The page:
‘We regret that this advice has not been taken into account, and have now followed up with a more comprehensive list of relevant studies, which have influenced the world-leading heritage of outstanding early years pedagogy for which the UK is rightly renowned. Unless Ofsted pays attention to early years expertise, we fear that their demands will result in further deeply damaging changes,’ Ms Scott said.
In its response, Early Education said, ‘Schools Inspection Handbook talks about ensuring there is no narrowing of the curriculum from KS2 onwards. This gives the impression that Ofsted endorses a narrowing of the curriculum in the EYFS or KS1. Narrowing the curriculum in the EYFS, whether to focus on literacy and numeracy or any other aspect of the curriculum, would be in contravention of the EYFS Statutory Framework, and any impression given by Ofsted that this is allowable or encouraged would therefore set Ofsted’s criteria in direct conflict with the EYFS, causing problems for providers. The EIF and the handbooks need to make clear that all children are entitled to the full range of the EYFS.’
Are the EIF 2019 judgements appropriate to a range of settings?
TACTYC welcomed the explicit mention of children with SEND.
However, it said the judgment of Good for quality of education appeared to depend ‘on a sequenced, taught curriculum with children expected to learn and remember specific knowledge. It is not responsive to children’s exploration, meaning-making or growth as learners. An “ambitious and coherently planned and sequenced curriculum” will be understood as directive teaching by most practitioners.’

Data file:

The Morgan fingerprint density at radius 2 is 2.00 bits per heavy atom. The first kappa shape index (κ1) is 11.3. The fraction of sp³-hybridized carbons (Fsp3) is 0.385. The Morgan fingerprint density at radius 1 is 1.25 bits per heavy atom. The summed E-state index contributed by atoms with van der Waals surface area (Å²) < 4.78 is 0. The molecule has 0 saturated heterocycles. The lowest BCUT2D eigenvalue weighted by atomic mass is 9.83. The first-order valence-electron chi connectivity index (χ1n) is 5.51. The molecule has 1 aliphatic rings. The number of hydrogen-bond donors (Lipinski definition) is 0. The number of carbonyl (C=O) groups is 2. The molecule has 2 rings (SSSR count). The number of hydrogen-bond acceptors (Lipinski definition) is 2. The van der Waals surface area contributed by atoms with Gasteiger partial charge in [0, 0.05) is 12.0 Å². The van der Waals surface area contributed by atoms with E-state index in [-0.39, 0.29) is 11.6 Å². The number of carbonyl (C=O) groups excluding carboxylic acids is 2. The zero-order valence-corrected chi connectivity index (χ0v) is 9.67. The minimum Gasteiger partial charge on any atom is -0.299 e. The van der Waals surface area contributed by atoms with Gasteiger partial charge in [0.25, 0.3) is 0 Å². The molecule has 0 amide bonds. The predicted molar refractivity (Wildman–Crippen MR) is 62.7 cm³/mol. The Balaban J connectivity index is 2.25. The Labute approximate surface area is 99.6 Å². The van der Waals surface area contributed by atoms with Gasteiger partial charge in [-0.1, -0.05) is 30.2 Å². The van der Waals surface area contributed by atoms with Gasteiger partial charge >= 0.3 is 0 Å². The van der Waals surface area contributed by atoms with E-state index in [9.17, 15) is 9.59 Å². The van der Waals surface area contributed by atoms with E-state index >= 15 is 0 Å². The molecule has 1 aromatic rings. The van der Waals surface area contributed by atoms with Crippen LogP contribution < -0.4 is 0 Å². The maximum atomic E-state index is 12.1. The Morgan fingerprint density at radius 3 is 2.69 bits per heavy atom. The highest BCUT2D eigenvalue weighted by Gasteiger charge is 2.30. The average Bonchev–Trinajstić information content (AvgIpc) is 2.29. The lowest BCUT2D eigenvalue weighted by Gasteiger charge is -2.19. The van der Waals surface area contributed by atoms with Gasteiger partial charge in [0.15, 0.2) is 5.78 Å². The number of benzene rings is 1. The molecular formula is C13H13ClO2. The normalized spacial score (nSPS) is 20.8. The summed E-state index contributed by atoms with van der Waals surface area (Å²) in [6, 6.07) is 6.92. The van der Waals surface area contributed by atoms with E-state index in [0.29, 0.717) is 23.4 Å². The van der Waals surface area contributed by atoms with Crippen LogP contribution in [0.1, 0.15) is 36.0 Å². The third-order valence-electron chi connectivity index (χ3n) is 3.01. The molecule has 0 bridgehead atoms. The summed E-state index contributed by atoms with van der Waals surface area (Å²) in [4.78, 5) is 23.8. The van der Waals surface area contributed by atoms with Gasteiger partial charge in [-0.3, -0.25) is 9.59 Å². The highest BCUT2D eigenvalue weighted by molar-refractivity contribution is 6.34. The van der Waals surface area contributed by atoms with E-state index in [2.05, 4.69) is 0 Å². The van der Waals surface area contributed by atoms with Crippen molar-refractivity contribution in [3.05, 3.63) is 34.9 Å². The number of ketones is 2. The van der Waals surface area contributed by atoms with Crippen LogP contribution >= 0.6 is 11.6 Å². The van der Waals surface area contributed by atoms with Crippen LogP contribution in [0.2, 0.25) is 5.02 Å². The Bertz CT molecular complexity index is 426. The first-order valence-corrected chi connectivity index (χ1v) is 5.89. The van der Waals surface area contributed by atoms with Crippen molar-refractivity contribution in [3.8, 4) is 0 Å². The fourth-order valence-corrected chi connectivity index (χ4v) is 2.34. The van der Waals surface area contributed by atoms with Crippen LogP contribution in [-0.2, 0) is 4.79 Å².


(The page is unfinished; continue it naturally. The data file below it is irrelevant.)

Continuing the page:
Stella Ziolkowski, NDNA’s director of quality and training, said, ‘Our main concerns are around the language of the new EIF which doesn’t reflect the language used in the Level 2 and Level 3 qualifications. Due to this there is a risk that practitioners will not interpret the EIF in the way that Ofsted intends. This could have negative unintended consequences as it is a very vague framework and its language is open to interpretation.
‘The focus should be on play and child-led learning rather than a sequenced curriculum which could leave children behind or more advanced children disenfranchised.
‘We also are unclear why Ofsted’s emphasis is on good or bad behaviour – children exhibit behaviours for a number of reasons. Practitioners are well versed in understanding these behaviours and using them in a positive way to develop children and move them along their learning journey. To label it as bad is too simplistic and undermines practitioners’ knowledge and experience.’
Meanwhile, one of the most controversial aspects of the new framework is the introduction of cultural capital. PACEY said it strongly disagrees with the move, ‘which we believe is unnecessary and open to misinterpretation, serving to lead to some children, families and practitioners being labelled culturally deficient, and to advance a predominantly white, middle-class model of “culture”’.
Mr Freeston said that the Alliance wanted Ofsted to work with the sector on ‘what cultural capital means and what will be inspected’.